Sex trafficking for 2012 Olympics ‘a myth’ say campaigners
Police raids on 80 brothels in east London over the past 18 months have put hundreds of women at risk, according to an NHS sexual health manager.
The raids—almost one a week—have been blamed on “ill-informed fears of a rise in human trafficking and sex exploitation” ahead of the summer Olympics.
The idea that major international events like the Olympics attracts trafficking has been slammed as a ‘myth’ at a seminar aimed at protecting sex workers.
No evidence was found showing increased trafficking or exploitation, last night’s conference at the London School of Hygiene and Tropical Medicine heard.
“The police asserted in April that we’re not seeing an increase,” Georgina Perry told the seminar. “They don’t expect to—but we’ve seen an increase in police raids.”
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Ms Perry, who runs an NHS health programme in Tower Hamlets and neighbouring Hackney and Newham, fears the relationships they’ve built up with the women over years have broken down with increased police raids.
“They don’t want to speak to us or let us through the door,” she revealed.
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“They don’t call police if they experience rape or violence—that’s the collateral damage of myth and rumour about trafficking.”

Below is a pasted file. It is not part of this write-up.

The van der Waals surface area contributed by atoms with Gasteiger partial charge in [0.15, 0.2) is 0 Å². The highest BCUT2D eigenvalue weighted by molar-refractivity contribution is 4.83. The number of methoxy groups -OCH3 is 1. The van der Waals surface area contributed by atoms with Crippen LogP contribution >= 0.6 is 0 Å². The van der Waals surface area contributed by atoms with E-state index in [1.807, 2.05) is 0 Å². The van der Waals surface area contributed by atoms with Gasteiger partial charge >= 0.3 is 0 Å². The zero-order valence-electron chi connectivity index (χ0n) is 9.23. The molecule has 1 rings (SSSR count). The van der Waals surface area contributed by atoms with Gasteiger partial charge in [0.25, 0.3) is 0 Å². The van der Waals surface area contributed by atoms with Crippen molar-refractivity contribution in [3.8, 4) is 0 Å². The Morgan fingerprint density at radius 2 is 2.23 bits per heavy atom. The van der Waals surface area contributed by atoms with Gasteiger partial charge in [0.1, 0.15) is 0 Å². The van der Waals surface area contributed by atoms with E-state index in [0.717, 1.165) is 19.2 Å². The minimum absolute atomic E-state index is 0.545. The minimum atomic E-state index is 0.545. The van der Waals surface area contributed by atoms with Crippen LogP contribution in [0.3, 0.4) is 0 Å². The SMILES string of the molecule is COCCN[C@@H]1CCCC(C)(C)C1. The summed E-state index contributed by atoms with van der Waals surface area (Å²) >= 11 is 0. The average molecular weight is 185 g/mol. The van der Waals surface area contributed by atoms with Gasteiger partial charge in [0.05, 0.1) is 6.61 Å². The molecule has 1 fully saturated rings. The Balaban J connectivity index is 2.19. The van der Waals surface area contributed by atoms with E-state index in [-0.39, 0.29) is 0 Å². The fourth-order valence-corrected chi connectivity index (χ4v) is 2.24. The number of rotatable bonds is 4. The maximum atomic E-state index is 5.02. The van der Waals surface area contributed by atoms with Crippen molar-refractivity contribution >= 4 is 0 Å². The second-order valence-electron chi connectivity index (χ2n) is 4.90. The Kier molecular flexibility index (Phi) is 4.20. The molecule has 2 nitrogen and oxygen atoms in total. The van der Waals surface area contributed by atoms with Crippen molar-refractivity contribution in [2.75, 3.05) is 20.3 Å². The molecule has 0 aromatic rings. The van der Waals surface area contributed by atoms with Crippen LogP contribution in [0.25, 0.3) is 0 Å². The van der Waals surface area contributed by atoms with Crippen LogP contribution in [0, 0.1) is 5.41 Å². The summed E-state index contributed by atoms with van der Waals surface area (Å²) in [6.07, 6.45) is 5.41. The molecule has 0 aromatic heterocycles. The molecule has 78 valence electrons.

The fear of trafficking surfaced at Tower Hamlets Council last night when it voted to work with Lord Coe’s Olympics organising committee and the police.
The council noted that 80,000 women are trafficked each year, with thousands forced into modern-day ‘slavery’ in Britain.
But these were figures that Dr Belinda Brooks-Gordon, a social policy expert at Birkbeck College who attended the seminar, claims were not backed up by evidence.
She said afterwards: “It’s inaccurate to state that thousands of women are involved, when no expert knows the true number.”
Organisers say fear of trafficking during the Olympics could put vulnerable women in east London at risk.
London School of Hygiene lecturer Joanna Busza told the seminar: “Police crackdowns and brothel closures displace these women from flats and saunas to less safe venues like the street. They also make them wary of authorities, so they’re less likely to report violence or crime.”
Clampdowns are already under way, the seminar heard. Experts warned this could “push women onto the streets” or away from support networks and NHS outreach schemes.